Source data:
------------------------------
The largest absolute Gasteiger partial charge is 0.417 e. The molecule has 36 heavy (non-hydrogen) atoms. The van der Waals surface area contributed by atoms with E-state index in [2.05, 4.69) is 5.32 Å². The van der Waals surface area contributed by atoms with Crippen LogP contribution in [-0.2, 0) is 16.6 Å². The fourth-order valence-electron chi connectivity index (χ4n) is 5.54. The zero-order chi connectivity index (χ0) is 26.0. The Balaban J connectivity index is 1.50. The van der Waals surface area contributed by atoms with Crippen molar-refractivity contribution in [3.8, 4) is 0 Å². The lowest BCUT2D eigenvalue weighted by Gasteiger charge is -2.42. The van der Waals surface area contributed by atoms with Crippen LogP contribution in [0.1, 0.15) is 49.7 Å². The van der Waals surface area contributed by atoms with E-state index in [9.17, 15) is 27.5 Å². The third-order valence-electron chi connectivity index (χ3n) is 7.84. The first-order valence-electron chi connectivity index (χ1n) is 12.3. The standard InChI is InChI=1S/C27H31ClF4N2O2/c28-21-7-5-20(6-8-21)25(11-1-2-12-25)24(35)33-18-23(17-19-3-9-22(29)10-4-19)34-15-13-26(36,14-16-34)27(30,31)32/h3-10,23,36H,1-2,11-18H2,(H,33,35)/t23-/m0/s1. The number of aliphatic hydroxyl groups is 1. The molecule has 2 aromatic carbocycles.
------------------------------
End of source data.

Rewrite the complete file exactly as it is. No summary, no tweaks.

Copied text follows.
The largest absolute Gasteiger partial charge is 0.417 e. The molecule has 36 heavy (non-hydrogen) atoms. The van der Waals surface area contributed by atoms with E-state index in [2.05, 4.69) is 5.32 Å². The van der Waals surface area contributed by atoms with Crippen LogP contribution in [-0.2, 0) is 16.6 Å². The fourth-order valence-electron chi connectivity index (χ4n) is 5.54. The zero-order chi connectivity index (χ0) is 26.0. The Balaban J connectivity index is 1.50. The van der Waals surface area contributed by atoms with Crippen molar-refractivity contribution in [3.8, 4) is 0 Å². The lowest BCUT2D eigenvalue weighted by Gasteiger charge is -2.42. The van der Waals surface area contributed by atoms with Crippen LogP contribution in [0.1, 0.15) is 49.7 Å². The van der Waals surface area contributed by atoms with E-state index in [9.17, 15) is 27.5 Å². The third-order valence-electron chi connectivity index (χ3n) is 7.84. The first-order valence-electron chi connectivity index (χ1n) is 12.3. The standard InChI is InChI=1S/C27H31ClF4N2O2/c28-21-7-5-20(6-8-21)25(11-1-2-12-25)24(35)33-18-23(17-19-3-9-22(29)10-4-19)34-15-13-26(36,14-16-34)27(30,31)32/h3-10,23,36H,1-2,11-18H2,(H,33,35)/t23-/m0/s1. The number of aliphatic hydroxyl groups is 1. The molecule has 2 aromatic carbocycles.